“It’s a bittersweet feeling.”
That statement by Peter Larsson, President of Broadcast Sports InternationaI (BSI), about his upcoming retirement on May 9, 2023, is certainly shared by all those who have worked with him over the years as they watch the credits roll on the career of one of the industry’s great innovators.
Part of the NEP Worldwide Network, BSI employs more than 200 people globally and boasts a 50,000-square-foot U.S. headquarters outside of Baltimore and an international office near London. Its fleet of state-of-the-art production trailers are in action every weekend at major live events where BSI delivers innovative solutions for broadcast partners.
It all started more than 40 years ago, when a small group of intrepid broadcast engineers at Channel Seven in Australia set out to change the way we see sports by dropping the viewer right into the action. Larsson, along with John Porter and Dave Curtis, first developed wireless microwave camera systems to support the coverage of yacht races. Soon after, they applied the RF (radio frequency) system to auto-racing, and in 1979 they deployed the first-ever onboard RaceCam at the Bathurst 1000 in New South Wales where it captured an in-car perspective never seen before.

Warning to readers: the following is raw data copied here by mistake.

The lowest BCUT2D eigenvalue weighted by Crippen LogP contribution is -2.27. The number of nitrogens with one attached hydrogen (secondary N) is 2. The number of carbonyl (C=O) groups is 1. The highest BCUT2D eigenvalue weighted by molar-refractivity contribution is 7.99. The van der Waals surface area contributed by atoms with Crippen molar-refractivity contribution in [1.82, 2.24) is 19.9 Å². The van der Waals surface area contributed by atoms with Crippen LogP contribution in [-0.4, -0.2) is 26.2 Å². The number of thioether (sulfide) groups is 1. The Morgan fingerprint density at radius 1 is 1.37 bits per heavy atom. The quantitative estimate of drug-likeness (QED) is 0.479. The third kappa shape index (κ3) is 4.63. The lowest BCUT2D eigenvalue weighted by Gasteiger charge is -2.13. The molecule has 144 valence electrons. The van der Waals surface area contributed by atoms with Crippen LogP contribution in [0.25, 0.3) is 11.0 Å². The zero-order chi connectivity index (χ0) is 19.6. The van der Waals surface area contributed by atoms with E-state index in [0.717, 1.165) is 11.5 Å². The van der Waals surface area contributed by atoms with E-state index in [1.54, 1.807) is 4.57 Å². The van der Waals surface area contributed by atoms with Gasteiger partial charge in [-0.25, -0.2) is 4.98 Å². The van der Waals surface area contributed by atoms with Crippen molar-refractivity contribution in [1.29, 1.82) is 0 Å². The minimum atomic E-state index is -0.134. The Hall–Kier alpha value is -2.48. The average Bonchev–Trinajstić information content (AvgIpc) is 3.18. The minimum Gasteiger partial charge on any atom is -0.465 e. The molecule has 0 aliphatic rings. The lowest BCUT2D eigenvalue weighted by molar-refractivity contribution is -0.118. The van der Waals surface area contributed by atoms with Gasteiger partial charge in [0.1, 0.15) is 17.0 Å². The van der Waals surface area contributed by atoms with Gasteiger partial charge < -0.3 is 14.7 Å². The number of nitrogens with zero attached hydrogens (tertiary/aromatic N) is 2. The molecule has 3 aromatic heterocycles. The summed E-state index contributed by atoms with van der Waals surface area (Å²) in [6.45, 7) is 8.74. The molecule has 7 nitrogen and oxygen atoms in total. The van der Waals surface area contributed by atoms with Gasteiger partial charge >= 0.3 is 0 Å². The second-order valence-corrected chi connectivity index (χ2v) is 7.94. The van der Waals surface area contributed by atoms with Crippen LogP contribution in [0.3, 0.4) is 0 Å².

In 1980, a CBS executive on location in Australia saw Channel Seven’s broadcast of the Hardie-Ferodo 500, spotting the onboard camera system as a perfect tool for live NASCAR coverage. A year later, the trio found themselves deploying their onboard cameras at the 1981 Daytona 500 for live coverage by CBS Sports. The in-car camera continued to wow audiences, and viewers of the 1983 Daytona 500 were treated to a driver’s-seat perspective of Cale Yarborough’s winning race. Shortly thereafter, BSI relocated to the U.S., and Broadcast Sports International was born.
“The three of us did everything, from driving the truck to accounting. The technology was groundbreaking, and it changed the way car racing was covered. It was very fun to be part of the whole process,” says Larsson.
“The world and CBS made it clear there was a desire for presenting a new point of view live from inside race cars and Broadcast Sports was going to deliver,” says Clay Underwood, BSI’s Director of Technical Strategy.